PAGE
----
Along with the New Yorker, Bachtell has seen his work published in many national and international publications, including Newsweek, Mother Jones, The New York Times, The Wall Street Journal, New York magazine, Poetry and the Evening Standard in London.
He’s also illustrated books, including creating the cover of “Trump and Me,” by Mark Singer, and “When I Knew,” edited by Robert Trachtenberg. He’s created ad campaigns for Land’s End, the late department store Marshall Field’s and the University of Chicago chamber music series, and exhibited his work in a range of places, including the offices of The New Yorker in New York City, the Bedford Arts Center and the historic Water Tower Gallery in Chicago.

Bachtell’s talk will include his reflections of growing up in a town inspired by utopians, including the Owenites, who settled in Glen Helen for a period in the early 1800s.

That vision of utopia had something to do with the Bachtell family’s arrival here. His father, Sam, was an aerospace engineer working for Goodyear in Hudson, Ohio, when he became disenchanted with the military nature of his work due to his opposition to the Vietnam War. Sam Bachtell was a friend and colleague of longtime villager Chuck Colbert, who invited Bachtell to come work for him in Yellow Springs. Sam Bachtell and his late wife, Mary Jane, decided to take a chance on a new job and a new town. It was a good fit, and Sam Bachtell still lives here.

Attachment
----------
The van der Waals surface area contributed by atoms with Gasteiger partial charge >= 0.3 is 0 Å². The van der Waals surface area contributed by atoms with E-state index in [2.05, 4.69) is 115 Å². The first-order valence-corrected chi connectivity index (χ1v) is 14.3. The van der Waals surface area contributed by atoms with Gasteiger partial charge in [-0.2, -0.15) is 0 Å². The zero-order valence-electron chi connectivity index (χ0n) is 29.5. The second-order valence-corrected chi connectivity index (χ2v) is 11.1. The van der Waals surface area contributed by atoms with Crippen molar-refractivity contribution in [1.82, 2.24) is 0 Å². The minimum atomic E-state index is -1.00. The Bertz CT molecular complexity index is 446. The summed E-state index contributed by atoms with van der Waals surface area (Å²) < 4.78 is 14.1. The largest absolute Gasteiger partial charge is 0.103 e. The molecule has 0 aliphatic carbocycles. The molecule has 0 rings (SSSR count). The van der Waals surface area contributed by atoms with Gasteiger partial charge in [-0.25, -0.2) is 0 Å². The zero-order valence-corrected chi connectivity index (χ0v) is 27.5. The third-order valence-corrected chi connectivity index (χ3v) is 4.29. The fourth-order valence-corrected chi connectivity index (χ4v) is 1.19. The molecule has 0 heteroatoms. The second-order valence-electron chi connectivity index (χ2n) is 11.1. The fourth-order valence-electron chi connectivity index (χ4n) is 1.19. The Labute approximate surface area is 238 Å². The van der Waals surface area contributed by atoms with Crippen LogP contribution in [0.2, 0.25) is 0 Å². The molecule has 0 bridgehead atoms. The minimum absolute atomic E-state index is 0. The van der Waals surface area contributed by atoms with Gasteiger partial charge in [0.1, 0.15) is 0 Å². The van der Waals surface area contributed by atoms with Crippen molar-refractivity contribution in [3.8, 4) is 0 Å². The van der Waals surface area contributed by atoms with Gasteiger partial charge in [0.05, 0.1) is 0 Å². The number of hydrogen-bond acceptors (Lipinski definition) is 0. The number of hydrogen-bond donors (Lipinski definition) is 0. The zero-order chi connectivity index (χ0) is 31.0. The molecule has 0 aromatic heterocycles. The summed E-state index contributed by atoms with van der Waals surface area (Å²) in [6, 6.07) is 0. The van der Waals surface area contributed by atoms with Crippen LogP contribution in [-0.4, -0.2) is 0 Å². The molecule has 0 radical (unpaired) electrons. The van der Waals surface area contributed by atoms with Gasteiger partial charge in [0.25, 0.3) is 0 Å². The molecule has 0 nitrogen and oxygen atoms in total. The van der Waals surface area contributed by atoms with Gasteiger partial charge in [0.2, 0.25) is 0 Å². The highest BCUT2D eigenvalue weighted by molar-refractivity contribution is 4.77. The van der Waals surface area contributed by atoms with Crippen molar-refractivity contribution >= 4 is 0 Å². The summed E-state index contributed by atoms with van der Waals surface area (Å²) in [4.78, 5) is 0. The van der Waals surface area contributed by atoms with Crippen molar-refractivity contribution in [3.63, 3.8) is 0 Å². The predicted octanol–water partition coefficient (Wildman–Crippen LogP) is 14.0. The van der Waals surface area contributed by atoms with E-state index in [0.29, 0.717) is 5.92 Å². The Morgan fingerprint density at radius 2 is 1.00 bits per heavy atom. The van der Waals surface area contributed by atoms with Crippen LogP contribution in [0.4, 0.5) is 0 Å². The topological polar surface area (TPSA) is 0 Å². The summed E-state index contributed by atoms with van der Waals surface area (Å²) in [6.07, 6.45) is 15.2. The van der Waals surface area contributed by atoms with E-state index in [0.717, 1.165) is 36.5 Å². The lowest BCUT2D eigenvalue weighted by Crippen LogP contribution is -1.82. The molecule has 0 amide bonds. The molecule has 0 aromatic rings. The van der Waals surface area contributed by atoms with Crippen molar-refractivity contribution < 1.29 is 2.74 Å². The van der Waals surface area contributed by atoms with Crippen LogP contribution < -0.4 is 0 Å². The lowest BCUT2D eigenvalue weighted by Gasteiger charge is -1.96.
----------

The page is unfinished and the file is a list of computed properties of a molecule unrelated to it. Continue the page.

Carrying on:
As well as bringing his family to town, that utopian vision has inspired his own connection to humanity, leading to his life in the arts, Tom Bachtell said.

“Very few places are founded on an idea,” Bachtell said, stating that the founding idea of Yellow Springs had to do with “finding commonality, of loving the other, embracing the unknown. It was about being able to live together.”